When I first joined the Peace Corps and arrived in Madagascar, I promised myself I would not adopt a pet. I knew how attached I would become to it and how distraught I would be to say goodbye. But three days into my life in my village, I found a small 3 month old puppy scrounging through a trash pit in town trying to survive by eating plastic bags and bits of rotten food. Every bone in her body was accentuated by her thin figure. She looked like she hadn’t had a good meal since she had been born. It broke my heart. How could I leave this dog to die when I could care for it? So I took her in, bathed her, got rid of the fleas that were infesting her fur coat, and fed her. A week later when she became so sick that I had to feed her water through a small spoon, I stayed up with her for three days and nursed her back to health.
I never realized how important Parasy was to me in those first few months of my service until later on. I thought about ETing (or ending my service prematurely) the first few days I was at site. Adjusting to village life was more of a culture shock then I could have ever imagined and I mentally kept telling myself I wouldn’t make it. But when I adopted Parasy, my thoughts changed. It was no longer just about me anymore. I had another responsibility now. If I was to leave, I would have to say goodbye to Parasy and release her back into the wild where she was sure to die. So I stayed. And so did she.
Parasy has been there for me in times of loneliness and frustration, and times of joy. She doesn’t judge me, but loves me unconditionally. She has protected me against creepy Gendarmes (National Army) when they have shown up at my door and gotten angry that I won’t tell them where someone is. She has scared off children that have tried to come into my house and steal something when I run down to use my pit toilet. I have laughed at how she parts crowds just by walking down the streets. I have seen her fight off chickens attacking an abandoned puppy in the road. I have enjoyed the times where we spend hours playing fetch because each time I say we’re done and try to go into my house to work or study, she darts in front of me, growls, and drops the pipe on my feet daring me to take another step. I have seen her grow from a puppy I could hide in my purse to a dog I can barely lift. She is my life. She is my everything.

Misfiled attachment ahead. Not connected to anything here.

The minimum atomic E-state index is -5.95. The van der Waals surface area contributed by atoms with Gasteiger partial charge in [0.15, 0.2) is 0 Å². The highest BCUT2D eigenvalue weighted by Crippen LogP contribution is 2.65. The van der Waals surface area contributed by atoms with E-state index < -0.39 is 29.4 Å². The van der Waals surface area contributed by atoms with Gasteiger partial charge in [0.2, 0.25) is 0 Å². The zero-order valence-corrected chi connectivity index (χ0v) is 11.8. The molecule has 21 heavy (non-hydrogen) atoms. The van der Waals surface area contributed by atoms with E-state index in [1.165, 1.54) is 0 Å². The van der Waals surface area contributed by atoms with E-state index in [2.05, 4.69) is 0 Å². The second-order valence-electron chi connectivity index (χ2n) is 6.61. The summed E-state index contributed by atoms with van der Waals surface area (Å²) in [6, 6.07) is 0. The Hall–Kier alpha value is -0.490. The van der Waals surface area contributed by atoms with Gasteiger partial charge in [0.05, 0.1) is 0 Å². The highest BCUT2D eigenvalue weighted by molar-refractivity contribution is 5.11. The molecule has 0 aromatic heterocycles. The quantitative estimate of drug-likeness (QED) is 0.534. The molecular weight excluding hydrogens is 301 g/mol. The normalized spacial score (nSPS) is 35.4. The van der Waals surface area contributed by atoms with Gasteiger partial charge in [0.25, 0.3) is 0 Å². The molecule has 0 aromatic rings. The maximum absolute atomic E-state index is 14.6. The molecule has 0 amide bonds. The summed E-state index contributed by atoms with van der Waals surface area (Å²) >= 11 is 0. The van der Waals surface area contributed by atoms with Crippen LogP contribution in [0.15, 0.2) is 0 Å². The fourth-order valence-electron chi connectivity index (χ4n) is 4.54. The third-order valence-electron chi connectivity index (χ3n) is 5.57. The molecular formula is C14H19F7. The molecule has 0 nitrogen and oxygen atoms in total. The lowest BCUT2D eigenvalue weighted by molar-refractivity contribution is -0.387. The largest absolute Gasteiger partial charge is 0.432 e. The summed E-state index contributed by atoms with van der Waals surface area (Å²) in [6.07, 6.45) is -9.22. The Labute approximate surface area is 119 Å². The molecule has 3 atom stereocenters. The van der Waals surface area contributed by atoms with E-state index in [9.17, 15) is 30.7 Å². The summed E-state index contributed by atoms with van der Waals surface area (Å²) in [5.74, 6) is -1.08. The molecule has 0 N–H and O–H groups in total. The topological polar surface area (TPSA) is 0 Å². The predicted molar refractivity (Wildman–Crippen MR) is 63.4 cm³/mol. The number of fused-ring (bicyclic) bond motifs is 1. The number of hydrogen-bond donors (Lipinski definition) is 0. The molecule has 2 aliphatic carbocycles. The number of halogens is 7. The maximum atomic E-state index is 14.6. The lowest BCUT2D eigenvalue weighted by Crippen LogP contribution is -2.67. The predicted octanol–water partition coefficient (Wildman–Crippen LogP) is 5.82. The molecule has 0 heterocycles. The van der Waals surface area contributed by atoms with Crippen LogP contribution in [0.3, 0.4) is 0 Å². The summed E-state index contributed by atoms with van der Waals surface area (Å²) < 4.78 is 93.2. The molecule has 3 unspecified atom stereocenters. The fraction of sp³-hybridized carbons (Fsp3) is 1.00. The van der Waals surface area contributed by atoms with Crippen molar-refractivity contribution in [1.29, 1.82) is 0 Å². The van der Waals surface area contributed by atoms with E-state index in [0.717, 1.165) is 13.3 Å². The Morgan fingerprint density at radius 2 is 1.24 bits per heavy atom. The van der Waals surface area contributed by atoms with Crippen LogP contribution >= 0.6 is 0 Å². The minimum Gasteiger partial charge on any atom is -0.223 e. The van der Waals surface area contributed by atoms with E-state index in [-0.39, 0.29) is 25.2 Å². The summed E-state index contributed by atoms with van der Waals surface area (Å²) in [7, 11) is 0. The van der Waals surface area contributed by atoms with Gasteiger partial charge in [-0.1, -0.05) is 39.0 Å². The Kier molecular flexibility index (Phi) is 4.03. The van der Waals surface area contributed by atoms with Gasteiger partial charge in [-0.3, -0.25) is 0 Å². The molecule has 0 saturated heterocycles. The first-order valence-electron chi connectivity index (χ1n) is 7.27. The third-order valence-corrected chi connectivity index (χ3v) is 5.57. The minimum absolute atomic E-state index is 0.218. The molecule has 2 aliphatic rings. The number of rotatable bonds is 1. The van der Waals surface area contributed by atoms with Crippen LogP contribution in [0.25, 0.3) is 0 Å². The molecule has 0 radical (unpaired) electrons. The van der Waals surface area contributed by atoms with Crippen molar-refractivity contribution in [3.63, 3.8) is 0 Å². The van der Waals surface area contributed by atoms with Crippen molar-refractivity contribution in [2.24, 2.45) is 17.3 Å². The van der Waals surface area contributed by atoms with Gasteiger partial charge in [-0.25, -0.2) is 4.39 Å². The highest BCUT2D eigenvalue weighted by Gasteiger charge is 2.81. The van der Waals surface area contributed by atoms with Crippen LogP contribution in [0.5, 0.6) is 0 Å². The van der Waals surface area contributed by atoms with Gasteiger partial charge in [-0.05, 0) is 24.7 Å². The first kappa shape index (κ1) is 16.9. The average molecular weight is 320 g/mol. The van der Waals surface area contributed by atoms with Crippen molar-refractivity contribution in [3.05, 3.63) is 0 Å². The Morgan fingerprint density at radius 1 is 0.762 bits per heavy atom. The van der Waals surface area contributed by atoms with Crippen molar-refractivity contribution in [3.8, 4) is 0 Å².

When I leave Madagascar at the end of my service, she has to come with me. Not because I want her to, but because I need her to. She has become half of me. As my site mate has said before, “sometimes owners start resembling their dogs, and sometimes their dogs start resembling their owners.” Maybe that’s why I get defensive about my food and growl at people when they try to take it away. I wouldn’t dream of leaving her here while I return to normal life in the States.
Bringing Parasy home is going to be more complicated then I thought. She has to meet not one country’s import regulations but two. She needs extensive blood tests, vaccinations, and medical check ups. She has to fly through two different countries before arriving home. While I have not gotten an official quote from the company yet, minimum $3500, and that does not include the costs of things that need to be completed in country before she leaves. I am a volunteer; I have not received a salary in over a year and I have very minuscule savings.
I’m asking for help.
The link to my gofundme donation page is below. Even if you can’t donate, please share my
story. Every dog deserves the chance at a blessed, spoiled life.
Thank you for reading my blog, and for supporting my cause. Parasy says thank you too! And give me a bone, but that’s besides then point.
How she sleeps. Not quite sure how that is comfortable.
Her trophy from protecting the puppy. She’s dang proud of it.